Rules and attitudes regarding premarital sex vary widely between cultures, and even more widely between girls and boys. In an analysis of 141 societies, Broude (1996) found that 44.7 percent approved of premarital sex for girls, 25.5 percent mildly disapproved, and it was condemned and restricted in the remaining 29.8 percent. For boys, it was a little more lenient. In 57 cultures, 63 percent approved of premarital sex, 14 percent mildly disapproved, and the remaining 22.5 percent strongly disapproved.

In cultures that directly oppose premarital sex, some have more severe punishments than others. For example, Canadian Kutenai adults warn unmarried girls that if they have sex before they are married, they will turn into frogs and die. An Arabian Rwala girl may be killed by her father or brother for having sex outside of marriage and her body would be cut into pieces. Other punishments may not be so severe, but death is a common penalty on women who have premarital sex.

Marriage legitimises sex in every culture, but that does not always mean that people within marriages have as much sex as they want. On the contrary, in some cultures, married sexual relationships can be uneasy and possibly even hostile. From a sample of 70 societies around the world, 17.1 percent agree that frequent sexual intercourse is desirable regardless of when it takes place. Such is the view of the pacific island Pukapuka people, who believe sex is like play. In around 60 percent of these types of cultures, abstinence is frowned upon, and cultural tradition dictates frequent sexual intercourse between husband and wife, except for specific circumstances. One such occasion might be war or battle, as is the case for the Ganda people of Uganda whose husbands avoid having sex before they engage in battle.

The Navajo of North America believe that sex is natural and normal but that too much of it is powerful and dangerous, and someone who has too much may bleed from the genitals and be struck by lightning. A further 14.3 percent view too much sex as undesirable, and abstinence is admired. The remaining 8.6 percent of cultures believed that sex is great in moderation, but frequent intercourse can be bad. This is a little unbalanced, though, because they believe that too much abstinence is also dangerous (Broude, 1996).

Another distinction that Broude (1996) makes is the way the Western world expresses love in comparison to other cultures. For most of the West, sex is a romanticised and emotional experience, and an expression of love, tenderness, and affection. This is not universal.

In some cultures, sex is less about love and emotion and more about duty and necessity. For example, the Lepcha say that sex is pleasurable but not too personal, and about as essential as food. In others, sex is known to have been an aggressive display of dominance between married partners, like in the Gusii of Kenya, regarding sex as a contest in which the man should conquer and hurt the woman. A new (and often fearful) bride was expected to resist her husband’s sexual advances and use magic to make her husband impotent. The husband had to eat a bitter mixture of herbs and coffee beans to try and counteract her magic. While the resisting her husband’s sexual advances, the groomsmen would restrain the bride so the husband can consummate the marriage. This kind of domination could continue on into their married lives.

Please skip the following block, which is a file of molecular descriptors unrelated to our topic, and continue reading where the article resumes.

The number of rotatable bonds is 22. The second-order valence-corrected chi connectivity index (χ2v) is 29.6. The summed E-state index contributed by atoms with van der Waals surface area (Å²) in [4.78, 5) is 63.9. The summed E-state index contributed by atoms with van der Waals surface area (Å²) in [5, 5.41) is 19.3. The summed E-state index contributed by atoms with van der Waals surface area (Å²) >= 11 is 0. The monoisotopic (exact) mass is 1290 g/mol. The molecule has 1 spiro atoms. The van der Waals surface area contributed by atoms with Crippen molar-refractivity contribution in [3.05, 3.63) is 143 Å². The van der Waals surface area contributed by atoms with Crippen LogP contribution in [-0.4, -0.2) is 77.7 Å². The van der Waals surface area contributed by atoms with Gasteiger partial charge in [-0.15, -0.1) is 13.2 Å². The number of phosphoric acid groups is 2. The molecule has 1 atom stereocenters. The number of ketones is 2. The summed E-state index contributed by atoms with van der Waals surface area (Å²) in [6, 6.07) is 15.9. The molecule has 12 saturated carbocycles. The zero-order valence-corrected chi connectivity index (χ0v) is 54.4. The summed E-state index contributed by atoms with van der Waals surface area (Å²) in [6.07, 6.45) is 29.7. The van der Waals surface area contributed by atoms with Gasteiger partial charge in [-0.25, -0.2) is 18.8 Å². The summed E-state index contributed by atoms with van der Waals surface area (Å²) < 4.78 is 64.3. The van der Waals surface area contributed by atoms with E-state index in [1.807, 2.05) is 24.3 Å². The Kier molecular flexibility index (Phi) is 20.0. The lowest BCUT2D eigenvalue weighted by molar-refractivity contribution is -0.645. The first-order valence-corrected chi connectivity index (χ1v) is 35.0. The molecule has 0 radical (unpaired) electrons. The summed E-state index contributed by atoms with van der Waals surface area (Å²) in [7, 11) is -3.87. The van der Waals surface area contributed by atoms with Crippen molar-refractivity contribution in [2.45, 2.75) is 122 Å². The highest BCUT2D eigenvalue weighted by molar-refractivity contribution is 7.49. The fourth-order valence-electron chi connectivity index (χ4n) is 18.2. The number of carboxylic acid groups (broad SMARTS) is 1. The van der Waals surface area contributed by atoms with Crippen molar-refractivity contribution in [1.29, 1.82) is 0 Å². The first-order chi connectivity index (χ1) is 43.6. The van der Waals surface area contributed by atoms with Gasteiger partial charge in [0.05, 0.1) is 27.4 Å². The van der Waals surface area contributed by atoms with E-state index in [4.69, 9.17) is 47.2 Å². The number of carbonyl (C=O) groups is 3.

Among the Brazilian Mundurucu, it is not quite so intense. The woman must show complete subordination and submit to her husband’s wishes because his sexual pleasure is the most important.

Of course, with premarital sex and sex within marriage comes extramarital sex. The Western world might call it cheating. Extramarital sex links back to the belief that humans are not monogamous creatures because we have never evolved to commit to just one person. No matter what culture you look at, women are just as likely to cheat as men, though the penalty for women is much greater. In some cultures, extramarital sex is allowed, or prohibitions can be lifted in special circumstances like initiation ceremonies. Broude (1996) found that if a culture restricts premarital sex, then extramarital affairs are also looked down upon and vice versa. If a culture is sexually liberated, then extramarital affairs are more likely to be tolerated.

These cultural customs come from thousands of years of traditions that will possibly never change, unlike the Western world who has seen no end to the evolution of sexual expression. It shows that no matter where you go, every single culture has different beliefs and traditions when it comes to what some call good old-fashioned ‘funny business’.

 

Source: Variations in sexual attitudes, norms and practices. Cross-cultural research for social sciences